An interesting product introduction from Leica....Or is it Sigma? No, maybe Leica. Hmmmm.


A "made in Japan" lens on a "made in Germany Leica"? Sure. Why not?
It's been done over and over again during the last few decades. 
(lens shown is the Sigma...).

Photographers far and wide-flung seem to all crave the 24-70mm f2.8 zoom lenses that promise more bokeh and, hopefully, really good performance. There is also a secondary group that values a bit more reach over that one euphoric stop more. They are more attracted to the 24-105 or the 24-120mm lenses available for nearly all of the major systems. 

When Leica first brought out their initial SL camera; called, "the SL", the only "standard" mostly fast standard zoom offered was their 24-90mm f2.8-4.0 model. It's a behemoth. A very sharp and capable lens to be sure but one hampered, in the eyes of non-Leica photographers, by three things: Its weight, its price and the fact that the aperture fades to f4.0 as one zooms towards 90mm. It's also big. And, did I mention pricy? Currently it crushes through credit limits at a frothy $5,500 USD. Leica owners will be less reticent to embrace it believing that in some ways it's superior to the rest. But....yikes! Variable aperture!!!

To better compete in the market Leica decided they needed to offer a real 24-70mm f2.8. But unlike the 24-90mm which was designed and produced completely in Germany they decided they could save a bit of R&D money and time if they collaborated with Sigma (this is conjecture, but pretty obvious to me...) and used the same optical design and ingredients as Sigma's highly successful Art Series 24-70mm f2.8 lens. 

Side by side the Leica lens differentiates itself from the Sigma by cloaking it in a different lens barrel and applying their trademark yellow lettering to the lens. The Leica lens is purported to be an all metal construction while the Sigma uses a combination of metal and thermo-plastic miracle stuff. Both are advertised as dust and weather resistant and both are marked, in small letters on the bottom of the lens barrel, "made in Japan."

Most pundits have rushed to spin this as Leica having picked up an existing Sigma lens design that they liked and buying the guts to put into their own outer packaging. Of course, we could give them the benefit of the doubt and mull over the idea that perhaps the two companies collaborated on the optical design from the very outset. I don't know. And I'm not an investigative journalist so I doubt I'll dig around to find out.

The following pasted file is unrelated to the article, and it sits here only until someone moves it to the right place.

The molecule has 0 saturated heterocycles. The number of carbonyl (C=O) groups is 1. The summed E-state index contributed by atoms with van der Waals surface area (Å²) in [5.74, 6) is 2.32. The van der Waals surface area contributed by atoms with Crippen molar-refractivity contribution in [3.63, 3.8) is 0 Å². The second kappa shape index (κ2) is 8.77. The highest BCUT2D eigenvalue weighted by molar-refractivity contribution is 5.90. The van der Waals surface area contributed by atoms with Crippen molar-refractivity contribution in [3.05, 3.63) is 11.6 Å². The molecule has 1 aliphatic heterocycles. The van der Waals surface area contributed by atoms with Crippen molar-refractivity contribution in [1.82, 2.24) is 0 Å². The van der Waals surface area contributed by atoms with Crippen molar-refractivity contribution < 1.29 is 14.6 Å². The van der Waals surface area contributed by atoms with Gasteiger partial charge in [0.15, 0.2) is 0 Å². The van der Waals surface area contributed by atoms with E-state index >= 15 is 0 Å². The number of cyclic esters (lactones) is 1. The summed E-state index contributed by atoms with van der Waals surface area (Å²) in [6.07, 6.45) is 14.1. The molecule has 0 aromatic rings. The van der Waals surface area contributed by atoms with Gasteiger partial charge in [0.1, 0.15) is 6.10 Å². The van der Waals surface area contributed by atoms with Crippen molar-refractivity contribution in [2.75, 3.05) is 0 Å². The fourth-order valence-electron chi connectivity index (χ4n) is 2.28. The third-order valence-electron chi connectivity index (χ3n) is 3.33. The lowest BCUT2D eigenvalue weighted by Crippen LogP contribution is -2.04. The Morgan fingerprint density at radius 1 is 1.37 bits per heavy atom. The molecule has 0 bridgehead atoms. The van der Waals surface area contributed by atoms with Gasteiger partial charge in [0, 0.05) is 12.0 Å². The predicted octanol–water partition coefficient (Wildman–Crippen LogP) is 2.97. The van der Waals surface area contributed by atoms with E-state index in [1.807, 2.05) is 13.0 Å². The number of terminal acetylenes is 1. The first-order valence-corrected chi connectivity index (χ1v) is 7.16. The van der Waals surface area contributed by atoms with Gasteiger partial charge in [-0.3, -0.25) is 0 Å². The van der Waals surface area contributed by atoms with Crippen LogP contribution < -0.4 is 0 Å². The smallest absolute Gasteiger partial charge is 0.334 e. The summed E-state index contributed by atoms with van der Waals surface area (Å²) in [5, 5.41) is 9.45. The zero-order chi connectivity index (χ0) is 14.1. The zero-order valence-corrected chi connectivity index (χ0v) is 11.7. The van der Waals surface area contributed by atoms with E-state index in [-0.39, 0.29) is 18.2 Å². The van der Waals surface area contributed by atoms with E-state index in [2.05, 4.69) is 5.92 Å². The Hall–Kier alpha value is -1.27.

From every review I've read the $1,100 USD Sigma lens is an example of one of the best performing, standard, fast zoom lenses in its class. Equal in most ways to the Sony G Master product and at least as good as the Canon and Nikon versions. Sure, there will be small trade offs here and there but, for the most part, a very, very good performer. 

The Sigma lens (DG DN version) has been available for the E mount and the L mount cameras for about a year now. So it was surprising when Leica announced their "new" product. They are asking around $2,800 for their lens in its minimalist, stripped down field dress. Or roughly three times the cash compared to the Sigma. I'm sure there are some old Leica hands that will line up to buy the lens for their SL systems if for no other reason than the name on the lens barrel and the (mistaken?) idea that Leica will have done much more quality control on their version, supplied it with some secret, miracle lens coating, or waved a magic Wetzler wand over the finished lenses in order to apply invisible German pixie dust to the glass elements before lovingly placing it in boxes and shipping it out. 

But having come face to face with Leica's vaunted quality control in the past I would not be holding my breath. 

On the other hand, this is a phenomenal marketing win for Sigma. It basically calls out the Sigma optical design as "good enough" to pass Leica's strict standards for optical systems. And look! You can have your own copy, without the Leica dressing, for a fraction of the price. That's like Bentley car shoppers finding out that the engine in the car they desire is actually made by Toyota and that the same engine is available in a Toyota, with the same performance, for a couple hundred thousand fewer dollars. It would certainly be a winning marketing statement for Toyota. I'd make bank on that if I were their marketing agency....

What's a Leica toting photographer to do? Depends on which side of the wealth curve you occupy. If you actually have to think about purchases and costs (most of us) then you have already sorted out the issue. You go with the Sigma for "same performance/one third the price." If you are dancing around in the 1% you ignore this new Leica lens from Japan and grab a couple of the original, German made  24-90mm Leica lenses. Get a few extra in case you misplace one of them. 

I was interested to try one out so I got one from Precision Camera and I'll probably go out tomorrow and put it through its paces on one of the Leica bodies. The cost of the lens at Precision Camera is usually $1100 but they have them on sale in the L mount version this weekend for a paltry $950 USD. If it's as good as all the "experts" claim it would be silly not to snag one. 

More to come as I metaphorically crack this lens open and set how it ticks.